8.7.4-FUTURES MARKETS-CLEARING SERVICES, TURNOVER AND LIQUIDITY
Clearing services, turnover and liquidity
are provided by the exchange’s clearing members, who are liable for the settlement of all transactions. Clearing members must maintain the minimum net working capital set by the exchange’s clearing division and must post collateral to finance the clearing fund. They are also subject to limits in respect of the trading positions for which they accept liability.
Commodity brokers and local traders are in turn bonded to the clearing members for all transactions they execute, from registration to final settlement. Thus, as in Japan, there is no clearing house to take the role of counterpart in all transactions as is the case in New York and London.
Turnover - arabica futures and options
In 2004 the total arabica futures turnover was 620,997 contracts (against 478,544 in 2003) or some 62 million bags. Turnover in arabica options was about 5 million bags in 2004. Arabica futures turnover for 2005 was 485,902 contracts, equivalent to about 48.6 million bags.Options turnover was about 2 million bags only.
In 2006 the turnover in arabica futures rose again to 528,462 contracts, equivalent to about 52.8 million bags. Options turnover came in at 30,602 contracts (equivalent to about 3 million bags). Of these only 2,390 options or just less than 8% were actually exercised.
The strong growth in arabica futures continued in 2007 with 808,286 contracts traded, equivalent to just over 80 million bags. Trade in options also expanded quite considerably to 83,967 contracts (equivalent to some 8.4 million bags) but only about 4% were actually exercised.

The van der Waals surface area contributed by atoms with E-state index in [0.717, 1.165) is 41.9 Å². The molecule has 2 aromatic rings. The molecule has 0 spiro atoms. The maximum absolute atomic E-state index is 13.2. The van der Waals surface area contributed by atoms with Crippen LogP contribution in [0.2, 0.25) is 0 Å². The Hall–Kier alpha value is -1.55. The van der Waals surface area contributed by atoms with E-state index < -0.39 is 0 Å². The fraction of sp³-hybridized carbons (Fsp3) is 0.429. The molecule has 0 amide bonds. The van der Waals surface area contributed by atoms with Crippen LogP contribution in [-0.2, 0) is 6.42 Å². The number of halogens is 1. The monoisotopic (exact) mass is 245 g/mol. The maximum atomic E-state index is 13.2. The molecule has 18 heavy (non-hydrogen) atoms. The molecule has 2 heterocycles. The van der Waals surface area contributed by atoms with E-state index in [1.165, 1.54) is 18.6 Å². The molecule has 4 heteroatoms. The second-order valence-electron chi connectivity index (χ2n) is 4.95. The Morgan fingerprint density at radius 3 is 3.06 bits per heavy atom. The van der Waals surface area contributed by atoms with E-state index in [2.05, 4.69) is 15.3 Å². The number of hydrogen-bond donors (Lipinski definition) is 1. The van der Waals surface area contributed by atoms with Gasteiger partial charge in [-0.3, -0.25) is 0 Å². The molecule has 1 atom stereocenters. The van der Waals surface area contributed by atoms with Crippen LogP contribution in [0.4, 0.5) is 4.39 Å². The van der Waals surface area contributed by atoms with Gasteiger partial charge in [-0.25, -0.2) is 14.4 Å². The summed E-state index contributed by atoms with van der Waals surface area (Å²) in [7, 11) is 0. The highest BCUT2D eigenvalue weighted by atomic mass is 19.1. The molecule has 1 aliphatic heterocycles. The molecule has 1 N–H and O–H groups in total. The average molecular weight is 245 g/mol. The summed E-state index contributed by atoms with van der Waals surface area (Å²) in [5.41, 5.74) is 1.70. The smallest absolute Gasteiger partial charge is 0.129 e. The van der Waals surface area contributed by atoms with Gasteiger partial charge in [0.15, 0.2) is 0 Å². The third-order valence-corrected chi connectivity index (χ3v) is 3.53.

In calendar year 2008 arabica futures traded were 838,090 contracts or almost 84 million bags but the open interest at year-end was just 15,066 contracts. 2008 trade in options fell back to 54,853 contracts with the year-end open interest standing at 5,831 contracts.
In 2009 596,435 futures contracts were traded but again the year-end open interest was low at 18,538 contracts. Trade in options was just 5,155 contracts.
In 2010 640,754 futures contracts were traded and the year-end open interest was 14,108 contracts. Trade in options was 17,453 contracts.
Turnover - robusta futures and options
Robusta futures turnover was minimal in 2003 at just 405 contracts or 40,000 bags, with nil open interest at year-end, and no trade in options at all. In 2004 only 20 contracts were traded whereas in 2005, 2006, 2007 and 2008 no trade in either robusta futures or options was recorded. This is probably due to increasing demand from domestic roasters for Conillon robustas – after all, Brazil is the world’s second largest consumer of coffee, surpassed only by the United Sates of America. In any event the contract has been discontinued due to the obvious lack of liquidity – interestingly, the same occurred in the early 1990’s.
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